By the time Al Qaeda was gaining steam in the mid to late 1990s, many of these domestic jihadist groups were petering out. Although they targeted symbols of the regimes, minorities, and foreigners, their local attacks often killed ordinary Muslims and, as it turned out, people were no more favorable to those who killed their loved ones in the name of Islam, as they have been to dictators who kill family members in the name of the state, or the United States killing them to protect its own national security. Thus, these groups alienated the people whose allegiance they ultimately had to secure. This left them vulnerable to the efficient and brutal security forces Middle Eastern maintained. Before too long, many Islamist leaders found themselves in prison; others fled abroad. Indeed, in the 1990s many domestic jihadist leaders, particularly those in Egyptian prisons, began renouncing violence as a means to reach their desired end of a state based on Sharia.

It was at this moment that Osama bin Laden and Al Qaeda offered a potential salvation for the jihadist movement. The group’s central innovation was to turn the focus on the far enemy—principally the United States and the Western world. Although bin Laden and AQ shared their predecessors’ ultimate objective of establishing local governments based on Shari’a law, they differed radically in their approach for achieving this end.

Whereas earlier groups had targeted local Muslim regimes, AQ argued that this fight was futile so long as these regimes maintained the support of the United States. According to AQ, Washington, as the world’s only superpower, would never allow its client states in the Middle East to fall. Thus, the group argued that the jihadists must first force the United States to abandon its support for these regimes. Lacking U.S. backing, the governments would quickly crumble and the jihadists could take the reins of power.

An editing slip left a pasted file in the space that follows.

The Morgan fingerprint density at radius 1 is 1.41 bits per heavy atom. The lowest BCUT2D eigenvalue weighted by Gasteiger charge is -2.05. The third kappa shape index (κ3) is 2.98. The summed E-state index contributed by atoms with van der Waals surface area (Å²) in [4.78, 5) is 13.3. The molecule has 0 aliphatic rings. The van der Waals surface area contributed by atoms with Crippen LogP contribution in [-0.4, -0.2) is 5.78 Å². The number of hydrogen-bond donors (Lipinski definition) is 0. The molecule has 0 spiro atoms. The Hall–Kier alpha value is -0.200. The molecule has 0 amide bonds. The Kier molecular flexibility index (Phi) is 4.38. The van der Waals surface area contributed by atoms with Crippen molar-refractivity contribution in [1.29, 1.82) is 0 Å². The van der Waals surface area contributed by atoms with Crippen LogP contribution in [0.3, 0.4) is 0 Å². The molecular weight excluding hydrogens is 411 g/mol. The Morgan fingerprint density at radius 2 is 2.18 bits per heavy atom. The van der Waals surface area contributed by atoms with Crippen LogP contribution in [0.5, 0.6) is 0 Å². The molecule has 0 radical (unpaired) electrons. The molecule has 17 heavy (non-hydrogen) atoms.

Based on this logic, pre-9/11 AQ was almost entirely focused on attacking U.S. targets in the Middle East, as well as the American homeland proper. Whereas domestic jihadists had battled their local governments, AQ formed tactical alliances with the governments in the countries they operated in. The move to wage a global jihad was highly controversial within the jihadist community. Domestic jihadists, already under siege, saw little benefit in taking on the world’s most powerful country. After all, they were already failing in their fight against its much smaller proxies. Thus, they resoundingly rejected AQ’s decision to target the far enemy. For example, when Ayman al-Zawahiri announced he was merging his group, the Egyptian Islamic Jihad, with bin Laden and Al Qaeda in 1998, he faced an immediate and intense revolt from his own ranks, all of whom rejected his decision to focus on the far enemy. As a result, al-Zawahiri was forced to step down as EIJ’s leader.

But taking the fight global temporarily revived the jihadist movement. There were a couple of advantages to this approach. First, attacking the United States and the West was widely popular among the Muslim world, given the region’s widespread opposition to U.S. foreign policy in the Middle East. Second, by concentrating their attacks on the United States and the West, AQ didn’t kill Muslims in the Middle East as extensively as domestic jihadists had. They therefore didn’t alienate the constituency whose support they ultimately aim to secure.